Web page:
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Probably not. Under Section 179, you can deduct in one year the cost of tangible personal property that you buy for your business (such as computers, office furniture, and equipment). This is a major exception to the general rule that the cost of capital equipment -- equipment that has a useful life of more than one year, such as a computer system -- must be deducted over a number of years.
There is a limit to the total amount of business property expenses that you can deduct each year under Section 179. For 2012 and 2013, the limit is $500,000 with a phase-out if you purchase more than $2,000,000 of equipment in one year. This annual limit is scheduled to go down to $25,000 in 2014. Many small businesses can fit all of their capital expenditures each year into the $500,000 allotted amount.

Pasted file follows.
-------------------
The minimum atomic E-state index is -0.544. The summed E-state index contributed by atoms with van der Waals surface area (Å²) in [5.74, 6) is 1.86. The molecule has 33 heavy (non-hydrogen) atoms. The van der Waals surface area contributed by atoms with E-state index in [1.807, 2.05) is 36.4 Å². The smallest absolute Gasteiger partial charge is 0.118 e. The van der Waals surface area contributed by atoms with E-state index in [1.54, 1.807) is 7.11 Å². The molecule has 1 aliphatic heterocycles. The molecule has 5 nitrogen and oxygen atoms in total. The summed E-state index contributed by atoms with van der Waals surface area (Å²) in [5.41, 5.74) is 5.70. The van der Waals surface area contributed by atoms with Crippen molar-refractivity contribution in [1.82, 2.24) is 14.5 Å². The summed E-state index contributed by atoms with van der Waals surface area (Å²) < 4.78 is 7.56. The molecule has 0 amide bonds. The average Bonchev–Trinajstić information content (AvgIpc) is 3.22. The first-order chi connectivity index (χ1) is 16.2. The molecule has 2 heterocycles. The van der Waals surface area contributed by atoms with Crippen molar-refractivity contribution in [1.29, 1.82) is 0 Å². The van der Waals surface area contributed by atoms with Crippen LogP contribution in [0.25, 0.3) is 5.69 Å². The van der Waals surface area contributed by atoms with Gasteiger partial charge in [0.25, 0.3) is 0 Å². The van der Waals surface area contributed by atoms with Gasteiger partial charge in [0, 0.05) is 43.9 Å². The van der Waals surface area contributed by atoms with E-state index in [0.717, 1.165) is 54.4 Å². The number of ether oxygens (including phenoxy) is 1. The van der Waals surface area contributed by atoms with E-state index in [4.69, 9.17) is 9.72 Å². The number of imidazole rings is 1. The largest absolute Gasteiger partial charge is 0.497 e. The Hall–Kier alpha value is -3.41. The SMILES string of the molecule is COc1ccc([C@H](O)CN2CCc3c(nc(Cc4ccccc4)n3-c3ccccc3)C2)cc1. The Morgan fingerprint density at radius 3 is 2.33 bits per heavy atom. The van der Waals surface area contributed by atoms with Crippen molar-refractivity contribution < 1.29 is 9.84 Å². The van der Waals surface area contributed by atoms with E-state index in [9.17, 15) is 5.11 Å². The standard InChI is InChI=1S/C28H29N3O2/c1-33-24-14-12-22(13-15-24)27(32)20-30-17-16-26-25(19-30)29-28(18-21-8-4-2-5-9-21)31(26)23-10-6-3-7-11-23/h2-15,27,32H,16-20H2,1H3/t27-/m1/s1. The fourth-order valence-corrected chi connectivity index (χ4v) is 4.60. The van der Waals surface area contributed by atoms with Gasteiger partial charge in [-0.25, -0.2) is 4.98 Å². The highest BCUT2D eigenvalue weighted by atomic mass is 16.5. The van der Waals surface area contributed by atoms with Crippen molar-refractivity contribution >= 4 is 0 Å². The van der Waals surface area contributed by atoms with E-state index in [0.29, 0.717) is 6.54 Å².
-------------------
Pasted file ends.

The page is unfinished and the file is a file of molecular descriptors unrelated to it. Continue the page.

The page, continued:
Section 179 doesn't apply to land, buildings, inventory, intangible assets, and air conditioning and heating units. It does apply to vehicles, but special rules limit the portion of the cost of a car that you can depreciate each year.
There is also a special bonus depreciation deduction for property placed in service in 2012 and 2013. Under this provision, taxpayers can depreciate 50% of the cost of qualified property during the first year the property is placed in service. For more information, see Deduct It! Lower Your Small Business Taxes, by Stephen Fishman (Nolo).